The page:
Included with the suite is an IT Executive Scorecard that provides visibility in critical performance indicators at cascading levels of IT leadership. It's founded on the open IT data model with built-in capabilities to integrate data from multiple sources, including third parties to deliver a single holistic view of ongoing IT metrics. [Disclosure: HP is a sponsor of BriefingsDirect podcasts.]
HP has identified 150 standard, best-in-class key performance indicators (KPIs), 50 of which are included in the Executive Scorecard as a starting dashboard. KPIs are distributed in customizable dashboards that provide real-time, role-based performance insights to technology leadership, allowing alignment across common goals for an entire IT organization.
"With this we can leverage our human capital better," said Alexander Pasik, PhD, CIO at the IEEE, based in Piscataway, NJ. "The better automation you can apply to IT operations, the better. It frees us up to focus on the business drivers."
The Performance Suite uses HP's lifecycle approach to software development and management and integrates industry standards such as ITIL.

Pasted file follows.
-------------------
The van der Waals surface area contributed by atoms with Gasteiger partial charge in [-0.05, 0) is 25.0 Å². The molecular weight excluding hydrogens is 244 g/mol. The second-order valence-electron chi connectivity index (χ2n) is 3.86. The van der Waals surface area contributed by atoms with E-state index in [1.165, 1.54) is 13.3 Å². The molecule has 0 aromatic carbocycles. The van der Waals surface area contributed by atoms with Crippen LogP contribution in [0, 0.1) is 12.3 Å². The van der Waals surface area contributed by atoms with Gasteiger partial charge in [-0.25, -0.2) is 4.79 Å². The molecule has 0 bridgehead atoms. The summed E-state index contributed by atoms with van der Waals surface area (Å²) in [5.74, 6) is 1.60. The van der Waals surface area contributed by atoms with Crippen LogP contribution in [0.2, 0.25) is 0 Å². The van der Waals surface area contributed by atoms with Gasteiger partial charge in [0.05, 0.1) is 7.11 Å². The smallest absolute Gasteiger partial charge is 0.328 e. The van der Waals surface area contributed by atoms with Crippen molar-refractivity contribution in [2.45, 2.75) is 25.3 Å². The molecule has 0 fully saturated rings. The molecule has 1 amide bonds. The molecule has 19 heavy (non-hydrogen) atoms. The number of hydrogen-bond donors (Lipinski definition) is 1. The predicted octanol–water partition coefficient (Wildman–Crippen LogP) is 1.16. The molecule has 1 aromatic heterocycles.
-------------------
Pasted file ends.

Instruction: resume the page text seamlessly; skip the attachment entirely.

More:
The first solution to be offered in the suite is the CIO Standard Edition, which includes the Executive Scorecard, along with financial planning and analysis, project and portfolio management (PPM), and asset manager modules. This edition automatically integrates data from the modules to provide more than 20 best-practice KPIs covering financial and project health, enabling the optimization of IT performance from a business investment point of view.
"Our use of IT is about driving the actual business," said Pasik, who is adopting elements of the suite and looks forward to putting the scorecard to use soon. "We need to measure IT overall. We will have legitimate metrics on internal operations."
The scorecard can be very powerful at this time in computing, said Piet Loubser, HP senior director of product marketing, because the true capital expenses versus operations expenses for IT can be accurately identified. This, in turn, allows for better planning, budgeting and transitioning to IT shared services and cloud models. Such insight also allows IT to report to the larger organization with authority on its costs and value.
Using the scorecard, said Loubser, IT executives can quickly answer with authority two hitherto-fore vexing questions: Is IT on budget, and is IT on time?
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